Jason Ingalls, a friend and former colleague, shares some thoughts about the post-relevant church on his blog Contra Factum. I like the way Jason thinks and I believe that he’s onto something. Put another way, I think Jason has found words to express a tension that I’ve been living with for a while now. I have grown deeply tired of the endless need to be relevant. Jason righty points out that this neurosis, of sorts, is expressed both in the progressive and traditionalist parties of our church. It just looks different.
For example, I recently read something like the following: “Don’t be too hard on Marcus Borg for not adhering to a traditional view of the resurrection, he has made Christianity appealing to many for whom it previously would not have been.” That Marcus Borg has made Christianity appealing is one thing, that he has done so by vacating a central truth of the faith is quite another.
Similar examples from a more conservative perspective could be cited. Either way, as Jason notes, the point of reference is not the revelation of God in Christ but the shifting target of our culture. This is a certain recipe for perpetual irrelevancy.
As expressed in the evangelical world, relevant ministries have huge impact. It’s an impact that can measured and analyzed and talked about, especially to potential donors. My experience has been that God works significant change through the slow pace of ordinary life and the ordinary graces of Word and Sacrament.
Not long ago I wrote a (poor) poem that sought to capture my internal struggle with the difference between the ways I have seen God work and the ways in which our evangelical movement tends to want to talk about impact, influence, change, etc.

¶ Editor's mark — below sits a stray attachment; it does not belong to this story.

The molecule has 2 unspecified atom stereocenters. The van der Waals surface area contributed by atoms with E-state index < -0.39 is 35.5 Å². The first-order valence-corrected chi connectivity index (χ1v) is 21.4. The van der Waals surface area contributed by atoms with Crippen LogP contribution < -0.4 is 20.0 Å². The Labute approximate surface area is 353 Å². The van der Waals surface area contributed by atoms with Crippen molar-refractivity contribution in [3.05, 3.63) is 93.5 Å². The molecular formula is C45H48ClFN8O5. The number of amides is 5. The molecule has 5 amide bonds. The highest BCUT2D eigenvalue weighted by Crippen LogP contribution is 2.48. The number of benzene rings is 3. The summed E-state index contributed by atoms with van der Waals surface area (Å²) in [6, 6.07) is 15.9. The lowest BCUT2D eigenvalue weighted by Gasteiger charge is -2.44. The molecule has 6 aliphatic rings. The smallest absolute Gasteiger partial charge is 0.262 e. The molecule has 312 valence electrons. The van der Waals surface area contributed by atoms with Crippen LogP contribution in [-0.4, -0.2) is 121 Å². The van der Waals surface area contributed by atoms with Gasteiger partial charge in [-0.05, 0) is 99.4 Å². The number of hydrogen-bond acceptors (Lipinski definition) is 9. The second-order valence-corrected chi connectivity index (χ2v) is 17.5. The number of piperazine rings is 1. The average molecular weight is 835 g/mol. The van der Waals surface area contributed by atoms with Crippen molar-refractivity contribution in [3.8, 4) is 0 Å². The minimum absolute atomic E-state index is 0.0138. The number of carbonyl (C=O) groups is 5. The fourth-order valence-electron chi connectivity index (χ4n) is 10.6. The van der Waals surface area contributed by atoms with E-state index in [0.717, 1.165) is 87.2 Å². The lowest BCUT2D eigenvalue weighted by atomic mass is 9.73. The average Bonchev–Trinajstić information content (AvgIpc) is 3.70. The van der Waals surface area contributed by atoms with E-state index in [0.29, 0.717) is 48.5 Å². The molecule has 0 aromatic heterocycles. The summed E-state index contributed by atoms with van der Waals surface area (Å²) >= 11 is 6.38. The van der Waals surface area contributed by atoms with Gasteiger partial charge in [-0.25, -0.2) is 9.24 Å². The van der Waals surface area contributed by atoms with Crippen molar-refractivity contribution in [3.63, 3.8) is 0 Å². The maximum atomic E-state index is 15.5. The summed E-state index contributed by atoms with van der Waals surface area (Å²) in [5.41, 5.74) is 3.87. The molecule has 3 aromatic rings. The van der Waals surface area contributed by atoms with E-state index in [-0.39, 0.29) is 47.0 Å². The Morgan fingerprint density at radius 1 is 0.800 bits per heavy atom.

[Note: I wrote the piece at the Glenn Eyrie Conference Center near Colorado Springs, CO].
March 9, 2011
How can I find words to render
the slow movement of hearts toward God?
The glacial pace of ordinary, yet real, change.
Punctuated rarely by thrilling fireworks moments.
These are the currency of our tribe.
Microwave dinners for our souls.
More often than not, God works
as does a gentle stream.
Sandstone souls give way to the
steady drip even as to the raging flood.
Behold. Porous towers standing sentry-like
about the dell.
Their’s the watch of ageless rock,
yet formed as much by the
incremental force of drops over time
as by the torrents of deluvian rage.
Is that not us? Our work?
Both the steady grace of ordinary change,
and the monumental alteration of the Spirit’s happy rage.